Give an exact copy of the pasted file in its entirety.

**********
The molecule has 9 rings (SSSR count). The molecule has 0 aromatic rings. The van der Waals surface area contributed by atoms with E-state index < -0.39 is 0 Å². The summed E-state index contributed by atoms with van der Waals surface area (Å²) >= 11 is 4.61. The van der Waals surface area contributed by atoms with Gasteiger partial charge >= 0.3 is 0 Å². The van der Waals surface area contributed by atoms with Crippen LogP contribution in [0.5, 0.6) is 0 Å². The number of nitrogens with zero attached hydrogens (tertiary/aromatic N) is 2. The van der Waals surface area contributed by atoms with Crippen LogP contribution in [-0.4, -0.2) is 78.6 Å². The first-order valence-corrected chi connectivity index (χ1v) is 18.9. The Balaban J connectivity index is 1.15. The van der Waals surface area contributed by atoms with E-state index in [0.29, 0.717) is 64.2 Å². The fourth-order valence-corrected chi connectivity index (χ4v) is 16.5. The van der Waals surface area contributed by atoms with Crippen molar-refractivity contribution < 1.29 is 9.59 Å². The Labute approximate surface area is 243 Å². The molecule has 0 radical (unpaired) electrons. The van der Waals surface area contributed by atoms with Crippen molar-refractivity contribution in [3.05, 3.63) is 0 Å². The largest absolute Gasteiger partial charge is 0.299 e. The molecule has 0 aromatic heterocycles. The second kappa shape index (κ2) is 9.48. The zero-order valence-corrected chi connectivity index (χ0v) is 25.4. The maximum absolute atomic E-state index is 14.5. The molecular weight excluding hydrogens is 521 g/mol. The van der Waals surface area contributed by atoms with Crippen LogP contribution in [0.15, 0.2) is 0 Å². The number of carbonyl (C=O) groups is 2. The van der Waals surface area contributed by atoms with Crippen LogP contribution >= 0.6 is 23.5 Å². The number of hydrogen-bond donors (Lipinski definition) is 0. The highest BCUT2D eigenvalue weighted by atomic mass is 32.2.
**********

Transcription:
The molecule has 9 rings (SSSR count). The molecule has 0 aromatic rings. The van der Waals surface area contributed by atoms with E-state index < -0.39 is 0 Å². The summed E-state index contributed by atoms with van der Waals surface area (Å²) >= 11 is 4.61. The van der Waals surface area contributed by atoms with Gasteiger partial charge >= 0.3 is 0 Å². The van der Waals surface area contributed by atoms with Crippen LogP contribution in [0.5, 0.6) is 0 Å². The number of nitrogens with zero attached hydrogens (tertiary/aromatic N) is 2. The van der Waals surface area contributed by atoms with Crippen LogP contribution in [-0.4, -0.2) is 78.6 Å². The first-order valence-corrected chi connectivity index (χ1v) is 18.9. The Balaban J connectivity index is 1.15. The van der Waals surface area contributed by atoms with E-state index in [0.29, 0.717) is 64.2 Å². The fourth-order valence-corrected chi connectivity index (χ4v) is 16.5. The van der Waals surface area contributed by atoms with Crippen molar-refractivity contribution < 1.29 is 9.59 Å². The Labute approximate surface area is 243 Å². The molecule has 0 radical (unpaired) electrons. The van der Waals surface area contributed by atoms with Crippen molar-refractivity contribution in [3.05, 3.63) is 0 Å². The largest absolute Gasteiger partial charge is 0.299 e. The molecule has 0 aromatic heterocycles. The second kappa shape index (κ2) is 9.48. The zero-order valence-corrected chi connectivity index (χ0v) is 25.4. The maximum absolute atomic E-state index is 14.5. The molecular weight excluding hydrogens is 521 g/mol. The van der Waals surface area contributed by atoms with Crippen LogP contribution in [0.15, 0.2) is 0 Å². The number of carbonyl (C=O) groups is 2. The van der Waals surface area contributed by atoms with Crippen LogP contribution >= 0.6 is 23.5 Å². The number of hydrogen-bond donors (Lipinski definition) is 0. The highest BCUT2D eigenvalue weighted by atomic mass is 32.2.